This post was created in partnership with Amira.
This month we are focusing on recipes that will hopefully be helpful to those wanting to hit the reset button after all the holiday eating and drinking. I wanted a very manageable weekday dinner to be the first in the series, because we haven’t had one up in a while, and because I myself have been on the hunt for some new but trustworthy, quick and wholesome meal ideas. Most of my focus right now is on completing the kitchen renovation, a good part of which my husband and I have been doing ourselves. It’s been dragging on much longer than we expected – a common theme when it comes renovations, as I hear. We are finally down to the small finishing touches, but they somehow seem to be the hardest to complete. Cooking up large batches of un-elaborate, nourishing dishes like this stew to have on hand during the week has been one of my strategies for staying sane throughout this whole process. It’s amazing how helpful a home-cooked meal can be during times of stress.
When looking for inspiration for balanced winter weeknight meals, I often turn to South Indian cuisine for its array of delicious vegetarian dishes and Ayurveda-approved ingredients. This particular stew is based on a recipe for sambar – a mung dal (yellow split mung beans that are protein-rich and affordable) stew that comes in hundreds of variations. The base for sambar is most commonly made up of mung dal that’s been cooked down to a porridge-like consistency and spiced, after which almost anything goes. You can include one or many stew-friendly vegetables in season, as well as other fun add ins like desiccated coconut. I love the versatility of this dish and usually just add in whatever vegetables or greens I have on hand. For this version, I kept things simple and only added chopped butternut squash and dried coconut – it can be as simple or as involved as you’d like.
The ingredient list might seem long, but it’s mostly composed of spices, which play a huge role in building flavor in this otherwise modest stew. Each spice also brings its unique healing properties to the table – fennel helps aid digestion, turmeric is anti-inflammatory, fenugreek helps with blood sugar balance and much, much more.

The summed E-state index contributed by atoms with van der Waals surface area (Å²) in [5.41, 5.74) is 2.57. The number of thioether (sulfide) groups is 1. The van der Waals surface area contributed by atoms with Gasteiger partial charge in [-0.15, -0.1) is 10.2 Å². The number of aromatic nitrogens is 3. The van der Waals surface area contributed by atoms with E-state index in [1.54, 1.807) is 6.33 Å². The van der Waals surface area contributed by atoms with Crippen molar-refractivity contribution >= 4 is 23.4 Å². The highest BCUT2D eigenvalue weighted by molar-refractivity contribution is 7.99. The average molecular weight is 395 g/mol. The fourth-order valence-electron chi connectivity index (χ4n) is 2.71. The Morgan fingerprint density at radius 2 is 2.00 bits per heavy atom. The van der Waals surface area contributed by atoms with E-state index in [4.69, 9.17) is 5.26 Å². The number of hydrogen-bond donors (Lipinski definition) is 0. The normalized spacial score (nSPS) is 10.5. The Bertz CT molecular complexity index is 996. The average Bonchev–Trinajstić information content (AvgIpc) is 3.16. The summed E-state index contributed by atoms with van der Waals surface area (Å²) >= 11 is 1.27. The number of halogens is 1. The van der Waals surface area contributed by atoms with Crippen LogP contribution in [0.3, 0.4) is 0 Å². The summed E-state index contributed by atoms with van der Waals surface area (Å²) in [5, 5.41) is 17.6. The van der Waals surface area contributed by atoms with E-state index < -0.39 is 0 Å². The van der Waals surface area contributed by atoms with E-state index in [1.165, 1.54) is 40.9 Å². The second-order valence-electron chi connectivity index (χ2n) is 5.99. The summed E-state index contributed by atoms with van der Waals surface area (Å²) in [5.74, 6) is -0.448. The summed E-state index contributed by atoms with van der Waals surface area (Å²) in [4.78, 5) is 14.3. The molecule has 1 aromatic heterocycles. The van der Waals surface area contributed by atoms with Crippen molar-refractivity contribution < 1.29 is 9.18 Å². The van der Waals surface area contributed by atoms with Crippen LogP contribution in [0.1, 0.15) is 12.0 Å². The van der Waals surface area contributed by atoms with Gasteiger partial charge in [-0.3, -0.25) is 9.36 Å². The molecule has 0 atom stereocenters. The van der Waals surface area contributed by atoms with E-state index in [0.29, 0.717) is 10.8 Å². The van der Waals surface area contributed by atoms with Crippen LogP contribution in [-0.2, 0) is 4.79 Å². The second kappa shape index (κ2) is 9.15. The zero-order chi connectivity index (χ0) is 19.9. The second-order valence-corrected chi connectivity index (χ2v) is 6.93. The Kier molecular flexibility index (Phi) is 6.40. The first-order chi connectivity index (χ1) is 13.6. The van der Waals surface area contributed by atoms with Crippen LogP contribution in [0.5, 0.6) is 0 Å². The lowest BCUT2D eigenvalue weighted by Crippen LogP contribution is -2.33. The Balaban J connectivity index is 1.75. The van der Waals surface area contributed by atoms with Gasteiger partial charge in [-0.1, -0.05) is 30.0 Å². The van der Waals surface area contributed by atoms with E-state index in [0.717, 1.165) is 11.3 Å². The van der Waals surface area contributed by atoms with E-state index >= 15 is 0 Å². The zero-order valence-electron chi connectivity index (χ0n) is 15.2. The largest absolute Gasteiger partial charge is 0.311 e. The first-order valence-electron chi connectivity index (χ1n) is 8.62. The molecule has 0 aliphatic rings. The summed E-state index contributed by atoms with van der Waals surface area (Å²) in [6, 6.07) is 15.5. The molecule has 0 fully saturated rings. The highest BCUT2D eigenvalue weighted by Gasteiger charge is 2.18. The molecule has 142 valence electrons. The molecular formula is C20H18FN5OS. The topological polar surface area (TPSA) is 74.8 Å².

Like many Indian dishes, sambar is traditionally served over rice, and I’ve been truly enjoying serving it over Amira’s fragrant Thai Jasmine Brown Rice. Amira sent me a few of their premium long grain rice varieties to try, and I was consistently impressed with their quality and how distinctly different each kind tasted. Besides the jasmine brown rice, the variety that stood out to me is their Smoked Basmati Rice, which has a very unique smoked flavor and is really good in salads, and as a base for all kinds of veggie bowls. I’m crazy about smoked foods, so that one really hit the spot. If you see Amira rice in your grocery store, give it a try, I think you’ll really enjoy it!
- 3 cups water
- ½ cup mung dal
- ¼ teaspoon turmeric
- ¼ teaspoon cumin
- ¼ teaspoon whole fenugreek seeds (optional)
- 3 sprigs fresh curry leaves (optional)
- 1 small yellow onion - chopped
- ½ medium butternut squash - peeled and cubed
- ¼ cup desiccated coconut
- sea salt
- 1 tablespoon red chili powder
- 2 tablespoons ghee or coconut oil
- ¼ teaspoon whole black mustard seeds
- 1 whole dried red chili - torn in half
- ⅛ teaspoon whole fennel seeds
- 1 tablespoon fresh lemon or lime juice
- 1½ cups cooked rice of your choice - for serving
- cilantro - for garnish (optional)
- coconut milk or yogurt - for garnish (optional)
- Bring 3 cups of water to a boil in a medium pot. Have a tea kettle or another pot with about 1 more cup of hot water ready, in case you need more water later in the process. Once 3 cups of water in the pot are boiling, add mung dal, turmeric, cumin, fenugreek and curry leaves (if using). Lower heat to establish a steady simmer and cook, covered, for 20 minutes. Mix periodically to ensure the mung dahl doesn't stick to the pan. Discard curry sprigs, if using.
- Add onion, squash, desiccated coconut, and salt to the pot. If it seems like there isn't enough liquid in the pot, add a little more hot water from the tea kettle until the vegetables have room to simmer in the water, keeping the dal consistency like a soupy porridge. Continue simmering, covered, for another 20 minutes or until the vegetables are cooked through. Stir in chili powder at half time. Mix periodically to prevent any sticking.
- Once the vegetables are around 5 minutes away from being done, warm ghee/oil in a medium pan over medium heat. Add mustard seeds and let toast for about 30 seconds, tossing all the while. Add the chili and fennel seeds and toast for another 30 seconds or until fennel is toasted in color and fragrant. Add the toasted spices along with the ghee/oil from the pan into the pot with the stew, mix it in and let simmer, covered, for another 5 minutes. Once stew is done cooking, discard the pepper and mix in the lemon/lime juice. Taste and adjust the salt.
- Serve stew over rice, garnished with cilantro and coconut milk/yogurt if desired.
2. Curry leaves are completely optional here, but if you can get your hands on some, add them - their unique flavor works very well in this stew.
3. Traditional sambar calls for hing and tamarind. If you have one or both, add ⅛ teaspoon of hing to the pan with the toasting spices, towards the end and add to the stew with the rest of the toasted spices and ghee/oil. Add 2 teaspoons tamarind paste in place of the lemon/lime juice and simmer stew for another 5 minutes to let the flavor incorporate.